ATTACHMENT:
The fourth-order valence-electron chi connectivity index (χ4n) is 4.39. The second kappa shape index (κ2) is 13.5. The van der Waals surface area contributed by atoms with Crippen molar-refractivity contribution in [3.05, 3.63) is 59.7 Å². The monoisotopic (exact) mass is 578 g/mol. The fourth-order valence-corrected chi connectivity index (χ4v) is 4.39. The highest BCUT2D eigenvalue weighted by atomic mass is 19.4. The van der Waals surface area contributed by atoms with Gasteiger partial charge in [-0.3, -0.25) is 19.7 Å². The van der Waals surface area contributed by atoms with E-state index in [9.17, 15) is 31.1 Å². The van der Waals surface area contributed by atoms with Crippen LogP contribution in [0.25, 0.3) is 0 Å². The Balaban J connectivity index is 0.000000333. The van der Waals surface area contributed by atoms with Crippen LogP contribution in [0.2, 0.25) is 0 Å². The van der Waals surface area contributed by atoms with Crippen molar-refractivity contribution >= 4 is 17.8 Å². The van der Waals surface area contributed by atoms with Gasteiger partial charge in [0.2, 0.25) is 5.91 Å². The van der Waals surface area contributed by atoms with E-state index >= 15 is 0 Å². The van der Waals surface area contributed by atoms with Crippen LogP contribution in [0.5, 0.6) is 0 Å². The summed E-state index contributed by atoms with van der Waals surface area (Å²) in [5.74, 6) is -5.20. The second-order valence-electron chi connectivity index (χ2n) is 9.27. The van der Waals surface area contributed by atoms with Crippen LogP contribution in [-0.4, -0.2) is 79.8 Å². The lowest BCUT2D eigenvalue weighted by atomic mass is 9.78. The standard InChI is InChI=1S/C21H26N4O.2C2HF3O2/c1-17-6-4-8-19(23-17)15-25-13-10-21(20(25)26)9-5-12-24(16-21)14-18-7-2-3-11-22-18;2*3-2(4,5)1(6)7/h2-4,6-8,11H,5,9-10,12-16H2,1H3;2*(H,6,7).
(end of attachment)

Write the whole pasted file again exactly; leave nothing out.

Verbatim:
The fourth-order valence-electron chi connectivity index (χ4n) is 4.39. The second kappa shape index (κ2) is 13.5. The van der Waals surface area contributed by atoms with Crippen molar-refractivity contribution in [3.05, 3.63) is 59.7 Å². The monoisotopic (exact) mass is 578 g/mol. The fourth-order valence-corrected chi connectivity index (χ4v) is 4.39. The highest BCUT2D eigenvalue weighted by atomic mass is 19.4. The van der Waals surface area contributed by atoms with Gasteiger partial charge in [-0.3, -0.25) is 19.7 Å². The van der Waals surface area contributed by atoms with E-state index in [9.17, 15) is 31.1 Å². The van der Waals surface area contributed by atoms with Crippen LogP contribution in [0.25, 0.3) is 0 Å². The Balaban J connectivity index is 0.000000333. The van der Waals surface area contributed by atoms with Crippen LogP contribution in [0.2, 0.25) is 0 Å². The van der Waals surface area contributed by atoms with Crippen molar-refractivity contribution >= 4 is 17.8 Å². The van der Waals surface area contributed by atoms with Gasteiger partial charge in [0.2, 0.25) is 5.91 Å². The van der Waals surface area contributed by atoms with E-state index >= 15 is 0 Å². The van der Waals surface area contributed by atoms with Crippen LogP contribution in [0.5, 0.6) is 0 Å². The summed E-state index contributed by atoms with van der Waals surface area (Å²) in [5.74, 6) is -5.20. The second-order valence-electron chi connectivity index (χ2n) is 9.27. The van der Waals surface area contributed by atoms with Crippen LogP contribution in [-0.4, -0.2) is 79.8 Å². The lowest BCUT2D eigenvalue weighted by atomic mass is 9.78. The standard InChI is InChI=1S/C21H26N4O.2C2HF3O2/c1-17-6-4-8-19(23-17)15-25-13-10-21(20(25)26)9-5-12-24(16-21)14-18-7-2-3-11-22-18;2*3-2(4,5)1(6)7/h2-4,6-8,11H,5,9-10,12-16H2,1H3;2*(H,6,7).